Nick Lange

Awesome. And then, in production, there, you know, we run into problems on set all the time. Things that you could not have planned for. Do you have any production disasters or production nightmares that you had to solve on set?

Chris Kelly

Ah, well, I am not the best planner. I usually do a really good job with this stuff. But I just remember like two years ago or something, we were shooting – what was it – it was like dust explosions or fire – one of those like, pack pyro kind of effects in the studio. And like, everything was going smoothly. And like, there’s, you know, dust in the air; we have like lab coats on. And I look over to the side, and there’s this girl just kind of standing there, looking kind of terrified. I’m like, oh, who are you? Like, what’s going on? You shouldn’t be here. And she’s like, I have auditions scheduled today at ProductionCrate. And I’m like, oh my god, I totally forgot. So I think we freaked her out a little bit. She performed really well, but yah.

Nick Lange

Did she get the role? 

Chris Kelly

Ah, no, no. I think we went in a different direction, mostly because I didn’t want to put her through that again. 

Nick Lange

Yeah, that was funny. Okay. Well – oh, you know, I’d love to hear about your creator kits.

Chris Kelly

Yeah. So, as I mentioned early on, like ProductionCrate has – the idea is I want to give the users every downloadable asset they could possibly need for whatever project they’re imagining. So, our creator kits is kind of a good way of locating specific downloadable assets for your project. They’re a collection of genre specific or thematic specific things, like the apocalypse or dystopian future, sci fi. And then, within every one of those collections, you will find the music, the sound effects, the 3D models, the visual effects, the graphics that you’ll need to create that. So, they’re kind of this ever-growing concept.

Nick Lange

That’s awesome. Okay. Have you done any editing competitions? Editing contests? VFX, contests? Anything along those lines?

Chris Kelly

I’ve done the 48 Hour Film Festival a little bit. It’s not my favorite totally, like – but it is fun. But yeah, we run a monthly contest on ProductionCrate, and it’s always fun to see those entries.

Nick Lange

What are those contests? And what submissions will you get? 

Chris Kelly

So, we do a 10-second visual effects contest. And we have, you know, a collection of rules and grading formats. Users have 10 seconds to come up with a – I mean, not 10 seconds to make that thing from A to Z, but the final submission video has to be 10 seconds or less. It needs to use some visual effects, and it gets graded on a variety of scores for how good the story is; how good the visual effects are; how good the filming is. And we get just tons of submissions every month. We give them like a one specific theme. So, I think the next month is indestructible, and they can do whatever they want with that theme. And so, it’s fun to see how creative people get with it.

Nick Lange

What do the winners get as a prize?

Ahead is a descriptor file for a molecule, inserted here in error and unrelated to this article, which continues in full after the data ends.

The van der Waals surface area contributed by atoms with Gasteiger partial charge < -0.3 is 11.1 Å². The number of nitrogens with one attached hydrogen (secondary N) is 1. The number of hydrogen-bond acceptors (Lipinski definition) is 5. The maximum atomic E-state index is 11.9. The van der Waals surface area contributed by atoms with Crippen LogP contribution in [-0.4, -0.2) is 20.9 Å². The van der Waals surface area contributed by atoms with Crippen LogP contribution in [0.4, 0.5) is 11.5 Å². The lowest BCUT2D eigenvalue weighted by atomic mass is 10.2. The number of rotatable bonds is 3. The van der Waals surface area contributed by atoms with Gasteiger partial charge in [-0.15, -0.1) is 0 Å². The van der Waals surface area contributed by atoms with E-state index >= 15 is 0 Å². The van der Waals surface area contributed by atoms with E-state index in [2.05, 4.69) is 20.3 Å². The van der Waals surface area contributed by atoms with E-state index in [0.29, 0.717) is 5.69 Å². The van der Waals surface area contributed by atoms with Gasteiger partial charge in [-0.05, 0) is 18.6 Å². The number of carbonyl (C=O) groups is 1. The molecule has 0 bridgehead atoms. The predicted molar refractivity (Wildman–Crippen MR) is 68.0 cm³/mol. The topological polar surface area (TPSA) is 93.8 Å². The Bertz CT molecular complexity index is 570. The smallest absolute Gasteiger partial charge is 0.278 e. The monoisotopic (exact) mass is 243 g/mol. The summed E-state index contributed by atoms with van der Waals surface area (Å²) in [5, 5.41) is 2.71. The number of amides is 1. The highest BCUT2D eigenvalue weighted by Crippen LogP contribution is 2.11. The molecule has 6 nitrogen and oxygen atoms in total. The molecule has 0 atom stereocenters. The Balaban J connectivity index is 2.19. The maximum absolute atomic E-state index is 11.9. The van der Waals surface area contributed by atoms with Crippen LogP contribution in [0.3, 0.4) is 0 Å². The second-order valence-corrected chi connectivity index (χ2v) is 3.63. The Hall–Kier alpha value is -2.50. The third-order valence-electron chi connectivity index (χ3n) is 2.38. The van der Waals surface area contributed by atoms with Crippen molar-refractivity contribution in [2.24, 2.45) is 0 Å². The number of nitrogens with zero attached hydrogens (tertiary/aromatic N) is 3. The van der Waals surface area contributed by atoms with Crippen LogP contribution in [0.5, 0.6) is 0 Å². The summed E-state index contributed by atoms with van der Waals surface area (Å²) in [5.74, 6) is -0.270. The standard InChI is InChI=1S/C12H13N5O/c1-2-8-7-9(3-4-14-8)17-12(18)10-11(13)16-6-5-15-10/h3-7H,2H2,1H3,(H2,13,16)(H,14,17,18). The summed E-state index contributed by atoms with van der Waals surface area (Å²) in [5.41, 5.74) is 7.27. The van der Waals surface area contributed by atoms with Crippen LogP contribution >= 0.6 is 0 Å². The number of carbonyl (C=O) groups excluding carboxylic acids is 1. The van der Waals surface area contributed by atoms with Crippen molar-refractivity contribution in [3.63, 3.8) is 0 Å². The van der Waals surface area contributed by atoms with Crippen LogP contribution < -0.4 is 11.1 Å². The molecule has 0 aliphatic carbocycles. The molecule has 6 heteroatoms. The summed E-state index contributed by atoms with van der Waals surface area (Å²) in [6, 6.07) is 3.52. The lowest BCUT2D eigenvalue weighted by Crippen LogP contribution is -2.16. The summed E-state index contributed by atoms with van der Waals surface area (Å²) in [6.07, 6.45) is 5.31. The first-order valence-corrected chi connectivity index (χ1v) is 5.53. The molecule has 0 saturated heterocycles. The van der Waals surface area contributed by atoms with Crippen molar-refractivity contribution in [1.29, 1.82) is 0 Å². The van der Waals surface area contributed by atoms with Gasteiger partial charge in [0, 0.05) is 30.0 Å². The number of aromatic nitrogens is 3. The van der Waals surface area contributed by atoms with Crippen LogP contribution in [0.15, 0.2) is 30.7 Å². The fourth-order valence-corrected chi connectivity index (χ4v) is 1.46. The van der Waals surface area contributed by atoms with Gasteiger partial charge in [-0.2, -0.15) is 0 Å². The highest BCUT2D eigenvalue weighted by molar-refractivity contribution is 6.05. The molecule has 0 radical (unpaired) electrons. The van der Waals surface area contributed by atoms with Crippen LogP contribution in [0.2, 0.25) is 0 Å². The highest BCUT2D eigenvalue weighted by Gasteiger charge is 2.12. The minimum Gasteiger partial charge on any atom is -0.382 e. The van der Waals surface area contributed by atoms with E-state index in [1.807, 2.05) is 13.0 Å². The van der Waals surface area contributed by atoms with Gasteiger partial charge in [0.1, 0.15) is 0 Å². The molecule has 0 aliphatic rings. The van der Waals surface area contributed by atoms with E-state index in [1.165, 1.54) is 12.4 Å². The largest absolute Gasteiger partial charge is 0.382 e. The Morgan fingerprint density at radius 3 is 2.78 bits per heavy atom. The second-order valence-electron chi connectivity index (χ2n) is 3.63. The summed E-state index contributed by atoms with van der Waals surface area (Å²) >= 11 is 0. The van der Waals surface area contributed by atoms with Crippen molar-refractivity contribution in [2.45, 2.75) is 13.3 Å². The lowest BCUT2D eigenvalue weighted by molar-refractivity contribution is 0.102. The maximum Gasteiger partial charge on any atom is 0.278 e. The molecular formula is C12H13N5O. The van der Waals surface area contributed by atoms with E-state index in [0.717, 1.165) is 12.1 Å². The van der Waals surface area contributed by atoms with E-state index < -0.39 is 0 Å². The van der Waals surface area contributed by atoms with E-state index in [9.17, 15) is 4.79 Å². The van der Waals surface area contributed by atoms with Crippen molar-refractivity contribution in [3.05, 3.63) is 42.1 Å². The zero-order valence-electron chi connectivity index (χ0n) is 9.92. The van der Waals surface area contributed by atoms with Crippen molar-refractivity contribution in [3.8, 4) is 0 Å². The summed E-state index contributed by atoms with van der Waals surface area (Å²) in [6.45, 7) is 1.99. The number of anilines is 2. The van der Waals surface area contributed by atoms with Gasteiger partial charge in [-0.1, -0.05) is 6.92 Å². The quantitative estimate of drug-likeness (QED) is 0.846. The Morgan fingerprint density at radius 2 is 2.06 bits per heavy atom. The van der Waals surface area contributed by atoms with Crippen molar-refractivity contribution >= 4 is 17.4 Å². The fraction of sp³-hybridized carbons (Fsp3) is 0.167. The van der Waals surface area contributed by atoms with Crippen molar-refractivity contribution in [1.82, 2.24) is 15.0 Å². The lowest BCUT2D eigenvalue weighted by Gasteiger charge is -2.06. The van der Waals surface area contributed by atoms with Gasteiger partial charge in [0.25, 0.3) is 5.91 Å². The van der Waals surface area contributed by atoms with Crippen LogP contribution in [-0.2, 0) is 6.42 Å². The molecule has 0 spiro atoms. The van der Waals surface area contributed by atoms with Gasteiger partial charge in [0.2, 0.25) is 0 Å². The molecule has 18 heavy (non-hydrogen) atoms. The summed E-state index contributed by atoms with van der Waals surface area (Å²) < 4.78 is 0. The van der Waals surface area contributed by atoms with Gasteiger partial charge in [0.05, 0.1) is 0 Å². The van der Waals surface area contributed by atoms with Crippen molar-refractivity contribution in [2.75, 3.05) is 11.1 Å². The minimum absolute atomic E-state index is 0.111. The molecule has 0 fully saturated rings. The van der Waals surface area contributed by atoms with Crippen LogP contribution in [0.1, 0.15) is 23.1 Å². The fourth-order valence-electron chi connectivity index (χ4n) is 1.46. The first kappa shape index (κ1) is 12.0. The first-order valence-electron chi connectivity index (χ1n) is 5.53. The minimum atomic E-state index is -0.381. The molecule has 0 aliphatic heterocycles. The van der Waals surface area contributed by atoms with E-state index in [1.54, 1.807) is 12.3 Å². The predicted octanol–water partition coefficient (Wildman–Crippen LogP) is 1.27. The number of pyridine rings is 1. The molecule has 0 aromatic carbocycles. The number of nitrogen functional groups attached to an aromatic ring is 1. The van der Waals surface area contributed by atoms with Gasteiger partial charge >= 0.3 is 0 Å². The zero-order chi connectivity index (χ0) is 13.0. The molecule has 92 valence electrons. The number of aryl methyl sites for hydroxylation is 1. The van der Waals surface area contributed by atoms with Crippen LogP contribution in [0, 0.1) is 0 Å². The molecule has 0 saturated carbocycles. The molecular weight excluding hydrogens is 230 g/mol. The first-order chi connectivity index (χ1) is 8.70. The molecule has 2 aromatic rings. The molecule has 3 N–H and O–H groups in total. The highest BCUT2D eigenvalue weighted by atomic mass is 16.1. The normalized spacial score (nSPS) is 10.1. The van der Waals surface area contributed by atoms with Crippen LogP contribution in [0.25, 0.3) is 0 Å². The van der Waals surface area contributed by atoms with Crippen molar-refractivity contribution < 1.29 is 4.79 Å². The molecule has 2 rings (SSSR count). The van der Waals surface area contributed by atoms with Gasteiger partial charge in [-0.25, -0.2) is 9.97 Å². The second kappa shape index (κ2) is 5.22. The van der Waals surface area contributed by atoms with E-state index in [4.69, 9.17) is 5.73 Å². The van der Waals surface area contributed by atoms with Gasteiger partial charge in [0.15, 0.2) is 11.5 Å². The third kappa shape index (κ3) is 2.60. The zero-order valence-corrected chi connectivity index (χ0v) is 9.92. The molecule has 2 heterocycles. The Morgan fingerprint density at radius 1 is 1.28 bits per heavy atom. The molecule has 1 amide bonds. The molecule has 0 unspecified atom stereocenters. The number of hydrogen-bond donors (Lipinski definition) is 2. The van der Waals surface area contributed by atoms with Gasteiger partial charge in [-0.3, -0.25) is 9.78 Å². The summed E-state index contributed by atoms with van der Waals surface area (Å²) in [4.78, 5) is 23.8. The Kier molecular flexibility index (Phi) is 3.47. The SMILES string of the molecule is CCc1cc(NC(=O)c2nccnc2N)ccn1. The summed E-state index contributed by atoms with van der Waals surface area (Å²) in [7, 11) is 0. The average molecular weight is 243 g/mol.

Chris Kelly

So, we usually get the contest sponsored by a lot of gear makers. So, people have provided microphones, lighting equipment, camera equipment, like Follow Focus kits. And then, sometimes, we’ll do like one or two years free access to ProductionCrate.

Nick Lange

Wow. Awesome. Okay. Have you developed any relationships with those artists that submit for those that you end up working with?

Chris Kelly

Yeah, we’ve definitely worked with a couple of them. And then, we tend to see them around on social media a lot and develop somewhat of a rapport. So, it has been cool seeing the community kind of grow and develop like that over time, and see someone whose style maybe changes, or maybe someone who gets just so much better at their craft, or sometimes someone who disappears for a couple years and then comes back. Yeah, it’s cool.

Nick Lange

Cool. That’s cool. Have you had any mentors along the way of building production crews?

Chris Kelly

Not really. I’ve looked, but there’s not anyone who does what I do. So, most of it’s just been like guessing, and it’s worked out.

Nick Lange

Oh, that’s awesome. And what about – have you mentored anyone? Early in their visual effects or entrepreneurship careers?

Chris Kelly

I say a lot of the people who work here at ProductionCrate, I work closely with. I mean, they teach me as much as I teach them. And then, hopefully, anyone who watches our tutorials. But, you haven’t done a whole lot of hands on, because from the second I wake up to the second I go to sleep, I’m usually busy thinking or working on this stuff.

Nick Lange

Yeah, well, what is it – what is it that you love about teaching through these tutorials?

Chris Kelly

I think I like the idea of being in their shoes and realizing, like, when I first realized that we can make these insane visual effects from home, and kind of getting inspired to do that. And, yeah, [the tutorials] just kind of like opens up their minds to go out there and make it awesome.

Nick Lange

That’s awesome. Well, Chris, this was great. Thank you for telling us about your amazing career and company, and helping, you know, shed some light on yet another great path, and visual effects and post.

Chris Kelly

Awesome. Yeah, thanks, Nick. That was fun.

Sara Gerbereux

Sara Gerbereux

December 22, 2022